Liberal Critics Miss Point of David Mamet's 'Phil Spector' Allegory
It is nearly impossible to read a review of David Mamet’s work now without the critic noting the playwright’s conservative politics.
There’s nothing inherently wrong with this, because politics is downstream from culture. The problem is that most critics are liberal, and consequently adhere to a double standard, rarely highlighting the politics of liberal filmmakers and playwrights.
Only when the artist is outside the herd do politics suddenly matter. And because politics matter, and because Mamet’s work is always political, and because his politics is opposed to theirs, liberal critics not only cannot understand his work, they will never be capable of understanding it. Instead, they do what they always do--insult, degrade and dismiss both the artist and his work.
Mamet’s new HBO film Phil Spector is a solid work because it succeeds both textually and subtextually. On the narrative level, it is about Helen Mirren’s Linda Kenny Baden--Spector’s defense attorney--as her opinion changes from being convinced of her client’s guilt to having a reasonable doubt. It isn’t about the trial. It isn’t about the dead woman. It’s about Baden’s journey.
Subtextually, the film is a political allegory. This story didn’t have to be about Spector (played by Al Pacino). It could have been about anybody. To understand the allegory, it’s helpful to pay attention to the gigantic disclaimer as the film begins:
This is a work of fiction. It's not "based on a true story." ... It is a drama inspired by actual persons on a trial, but it is neither an attempt to depict the actual persons, nor to comment upon the trial or its outcome.
Get it? Mamet is telling the audience this is a political allegory.
So what is that allegory?
Spector is the stand-in for the successful American entrepreneur. He is persecuted simply because he is successful, famous and rich. The liberal media, eager as it always is to tear down success, demonize him. Baden is provided as the rational thinker, Mamet’s idealized American who weighs the evidence, logically considers all the angles and ultimately gives Spector the benefit of the doubt. Mamet’s deeper political agenda then, it that rather than immediately condemning the successful man because of what his attackers claim, people take the rational route of actually using their mind and examining evidence before condemning anyone.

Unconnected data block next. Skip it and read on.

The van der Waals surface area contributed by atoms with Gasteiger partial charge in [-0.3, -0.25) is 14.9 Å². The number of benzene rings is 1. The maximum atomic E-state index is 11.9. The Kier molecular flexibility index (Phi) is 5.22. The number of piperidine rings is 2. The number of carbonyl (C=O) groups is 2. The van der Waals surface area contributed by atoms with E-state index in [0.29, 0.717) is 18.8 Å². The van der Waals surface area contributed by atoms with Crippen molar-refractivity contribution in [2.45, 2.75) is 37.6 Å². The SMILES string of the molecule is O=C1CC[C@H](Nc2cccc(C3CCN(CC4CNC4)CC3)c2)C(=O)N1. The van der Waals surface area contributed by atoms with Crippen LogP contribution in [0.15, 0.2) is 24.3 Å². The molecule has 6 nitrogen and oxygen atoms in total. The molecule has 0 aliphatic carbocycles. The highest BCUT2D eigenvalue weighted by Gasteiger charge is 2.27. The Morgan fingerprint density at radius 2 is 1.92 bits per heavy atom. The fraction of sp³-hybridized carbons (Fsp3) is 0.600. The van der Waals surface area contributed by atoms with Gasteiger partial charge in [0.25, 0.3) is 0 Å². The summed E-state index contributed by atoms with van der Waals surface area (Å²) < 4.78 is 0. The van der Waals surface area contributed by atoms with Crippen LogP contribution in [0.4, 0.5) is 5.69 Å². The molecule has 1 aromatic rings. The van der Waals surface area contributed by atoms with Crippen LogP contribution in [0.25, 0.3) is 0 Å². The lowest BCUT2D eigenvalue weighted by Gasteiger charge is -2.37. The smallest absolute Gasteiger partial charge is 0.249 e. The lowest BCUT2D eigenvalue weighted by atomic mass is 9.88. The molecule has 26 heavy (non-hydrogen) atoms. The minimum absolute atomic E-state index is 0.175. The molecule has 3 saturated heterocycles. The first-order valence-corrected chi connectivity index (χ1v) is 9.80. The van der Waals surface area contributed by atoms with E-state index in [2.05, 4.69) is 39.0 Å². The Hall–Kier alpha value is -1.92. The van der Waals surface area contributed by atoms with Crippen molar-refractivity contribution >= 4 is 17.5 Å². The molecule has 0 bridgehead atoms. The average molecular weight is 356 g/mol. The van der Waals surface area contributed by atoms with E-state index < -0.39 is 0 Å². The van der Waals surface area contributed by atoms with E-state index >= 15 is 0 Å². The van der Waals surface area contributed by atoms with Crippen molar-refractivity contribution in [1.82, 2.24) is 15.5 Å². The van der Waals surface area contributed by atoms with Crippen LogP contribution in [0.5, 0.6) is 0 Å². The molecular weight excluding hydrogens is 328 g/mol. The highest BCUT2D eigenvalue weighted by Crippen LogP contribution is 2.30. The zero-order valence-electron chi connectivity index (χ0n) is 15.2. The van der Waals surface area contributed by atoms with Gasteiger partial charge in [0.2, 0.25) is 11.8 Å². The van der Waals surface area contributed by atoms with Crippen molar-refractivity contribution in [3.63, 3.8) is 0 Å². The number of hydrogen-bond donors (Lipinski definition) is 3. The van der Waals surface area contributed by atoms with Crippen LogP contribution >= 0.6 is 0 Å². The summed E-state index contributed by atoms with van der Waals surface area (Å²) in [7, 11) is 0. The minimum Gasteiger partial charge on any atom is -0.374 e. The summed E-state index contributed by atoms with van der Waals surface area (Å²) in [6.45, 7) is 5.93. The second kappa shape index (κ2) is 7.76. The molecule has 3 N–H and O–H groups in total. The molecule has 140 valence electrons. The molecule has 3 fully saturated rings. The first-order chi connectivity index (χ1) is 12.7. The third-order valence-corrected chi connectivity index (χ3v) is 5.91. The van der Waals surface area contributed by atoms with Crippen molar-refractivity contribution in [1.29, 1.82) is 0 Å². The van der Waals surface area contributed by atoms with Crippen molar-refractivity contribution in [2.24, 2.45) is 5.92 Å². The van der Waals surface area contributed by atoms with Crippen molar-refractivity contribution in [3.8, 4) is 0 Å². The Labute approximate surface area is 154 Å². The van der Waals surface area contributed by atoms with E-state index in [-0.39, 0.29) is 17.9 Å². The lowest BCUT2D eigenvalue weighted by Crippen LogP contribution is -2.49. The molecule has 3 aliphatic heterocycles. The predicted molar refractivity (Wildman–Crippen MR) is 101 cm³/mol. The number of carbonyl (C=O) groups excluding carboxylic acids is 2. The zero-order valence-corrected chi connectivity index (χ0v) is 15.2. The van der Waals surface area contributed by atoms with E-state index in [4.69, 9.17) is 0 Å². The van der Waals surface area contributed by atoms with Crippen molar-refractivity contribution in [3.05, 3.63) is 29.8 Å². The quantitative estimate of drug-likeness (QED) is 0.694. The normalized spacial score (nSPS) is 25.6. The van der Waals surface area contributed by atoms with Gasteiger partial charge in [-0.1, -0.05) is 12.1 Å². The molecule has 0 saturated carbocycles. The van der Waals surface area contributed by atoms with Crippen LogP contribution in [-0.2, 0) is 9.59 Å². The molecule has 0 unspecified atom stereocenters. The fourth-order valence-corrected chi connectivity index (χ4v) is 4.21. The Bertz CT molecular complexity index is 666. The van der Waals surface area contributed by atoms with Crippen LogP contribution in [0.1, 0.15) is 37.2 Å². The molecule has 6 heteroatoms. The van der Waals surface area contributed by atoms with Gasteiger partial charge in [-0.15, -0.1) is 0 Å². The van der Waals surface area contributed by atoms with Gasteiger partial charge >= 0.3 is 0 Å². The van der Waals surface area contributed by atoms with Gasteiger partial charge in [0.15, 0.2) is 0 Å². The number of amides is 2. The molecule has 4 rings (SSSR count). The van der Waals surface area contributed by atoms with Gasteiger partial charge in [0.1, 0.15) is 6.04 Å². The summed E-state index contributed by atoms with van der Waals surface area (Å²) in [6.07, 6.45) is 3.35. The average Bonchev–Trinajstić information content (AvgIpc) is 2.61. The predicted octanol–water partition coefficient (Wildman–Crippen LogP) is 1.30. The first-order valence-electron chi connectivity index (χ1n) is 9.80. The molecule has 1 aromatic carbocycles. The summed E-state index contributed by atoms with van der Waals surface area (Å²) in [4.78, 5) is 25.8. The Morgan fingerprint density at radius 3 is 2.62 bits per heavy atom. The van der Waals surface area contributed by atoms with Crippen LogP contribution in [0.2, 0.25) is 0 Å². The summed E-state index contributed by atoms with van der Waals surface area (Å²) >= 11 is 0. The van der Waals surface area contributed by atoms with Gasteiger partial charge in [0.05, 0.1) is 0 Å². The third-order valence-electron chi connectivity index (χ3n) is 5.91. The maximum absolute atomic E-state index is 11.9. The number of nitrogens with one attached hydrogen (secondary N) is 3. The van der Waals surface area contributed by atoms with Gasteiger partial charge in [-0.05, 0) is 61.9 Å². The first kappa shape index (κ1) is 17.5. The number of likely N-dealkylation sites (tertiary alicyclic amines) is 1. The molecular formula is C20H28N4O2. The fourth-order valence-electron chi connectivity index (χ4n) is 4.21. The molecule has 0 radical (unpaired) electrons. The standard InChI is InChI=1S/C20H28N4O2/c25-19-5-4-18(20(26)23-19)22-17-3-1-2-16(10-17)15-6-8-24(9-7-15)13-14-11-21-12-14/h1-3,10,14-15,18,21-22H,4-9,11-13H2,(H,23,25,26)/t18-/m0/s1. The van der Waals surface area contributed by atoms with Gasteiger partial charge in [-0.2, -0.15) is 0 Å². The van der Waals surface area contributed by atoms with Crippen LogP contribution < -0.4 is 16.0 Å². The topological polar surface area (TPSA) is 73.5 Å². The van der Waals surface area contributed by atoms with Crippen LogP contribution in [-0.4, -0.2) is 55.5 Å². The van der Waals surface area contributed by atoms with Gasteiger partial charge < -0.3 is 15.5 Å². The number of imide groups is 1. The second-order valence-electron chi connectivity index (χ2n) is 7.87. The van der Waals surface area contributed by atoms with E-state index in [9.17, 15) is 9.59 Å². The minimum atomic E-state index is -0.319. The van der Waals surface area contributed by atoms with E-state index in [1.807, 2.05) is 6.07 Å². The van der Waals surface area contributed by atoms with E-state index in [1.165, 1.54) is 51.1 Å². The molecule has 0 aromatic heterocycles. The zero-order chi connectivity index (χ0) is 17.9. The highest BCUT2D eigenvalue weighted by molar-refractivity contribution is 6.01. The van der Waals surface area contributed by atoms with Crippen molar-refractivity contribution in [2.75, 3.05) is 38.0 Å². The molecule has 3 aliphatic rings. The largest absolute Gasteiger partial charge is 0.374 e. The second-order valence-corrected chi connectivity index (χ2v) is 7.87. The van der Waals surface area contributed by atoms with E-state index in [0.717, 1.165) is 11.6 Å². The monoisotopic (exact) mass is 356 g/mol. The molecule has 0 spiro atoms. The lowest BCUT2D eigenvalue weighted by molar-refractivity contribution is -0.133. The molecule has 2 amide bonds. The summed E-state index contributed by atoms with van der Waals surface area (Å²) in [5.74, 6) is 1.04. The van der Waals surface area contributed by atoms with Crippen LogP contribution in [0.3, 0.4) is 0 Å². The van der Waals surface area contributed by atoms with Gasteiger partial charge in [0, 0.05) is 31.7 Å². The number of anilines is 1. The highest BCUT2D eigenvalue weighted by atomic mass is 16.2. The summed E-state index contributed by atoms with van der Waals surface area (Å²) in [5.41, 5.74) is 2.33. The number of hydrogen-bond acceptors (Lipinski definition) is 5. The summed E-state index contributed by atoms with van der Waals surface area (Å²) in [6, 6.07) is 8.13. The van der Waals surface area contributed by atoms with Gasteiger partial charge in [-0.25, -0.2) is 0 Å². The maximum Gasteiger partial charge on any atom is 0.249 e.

However, because liberals do no such thing, this is exactly the reason why liberal critics dislike the movie. On the allegorical level, they believe the successful did not earn their success. That they are successful is, in fact, proof of their guilt. Liberals believe success was stolen; made on the backs of others; that they cheated to achieve it; that they worked the system; that they had some built-in advantage. As long as equality of outcome does not exist, those whose outcomes have been exceptional must be destroyed.
For conservative viewers, on the allegorical level, Spector’s assertions ring true. Women come out of the woodwork, claiming Spector threatened them. Yet as Spector points out, “What do they have to lose by lying?” Attackers do not, in fact, have any risk. Liars, in fact, have nothing to lose. Saul Alinsky’s tactics are, in fact, rewarded. The media does not, in fact, present a balanced portrayal of conservatives.
Then, back on the textual narrative level, because liberals are unable to put themselves in the shoes of a conservative, they cannot identify or empathize with Spector’s position. They are cognitively incapable of buying Spector’s defense and the film’s narrative.
Nowhere is this more evident than in Matt Zoller Seitz’s review. He’s so ideologically rigid in his hatred of Mamet (calling him a “right wing troll”), he refuses to buy into either the narrative or the allegory. In fact, he doesn’t even buy into the world of the film itself. He will not even suspend disbelief. He’s too busy fussing over the actual case, despite being told in big bold letters that this is a work of fiction, denying the reality of the world he has been placed in so that he may hold fast to his ideology. For if he even accepts the dare to enter Mamet’s world--even a fictional one--Seitz might be forced to admit the conservative’s case is one of reasonable doubt.
Thus, Mamet must suffer the slings and arrows of critics not only for his work, but for his politics. Not unlike his fictional Spector, Mamet is persecuted just for being who he is.
What else is new?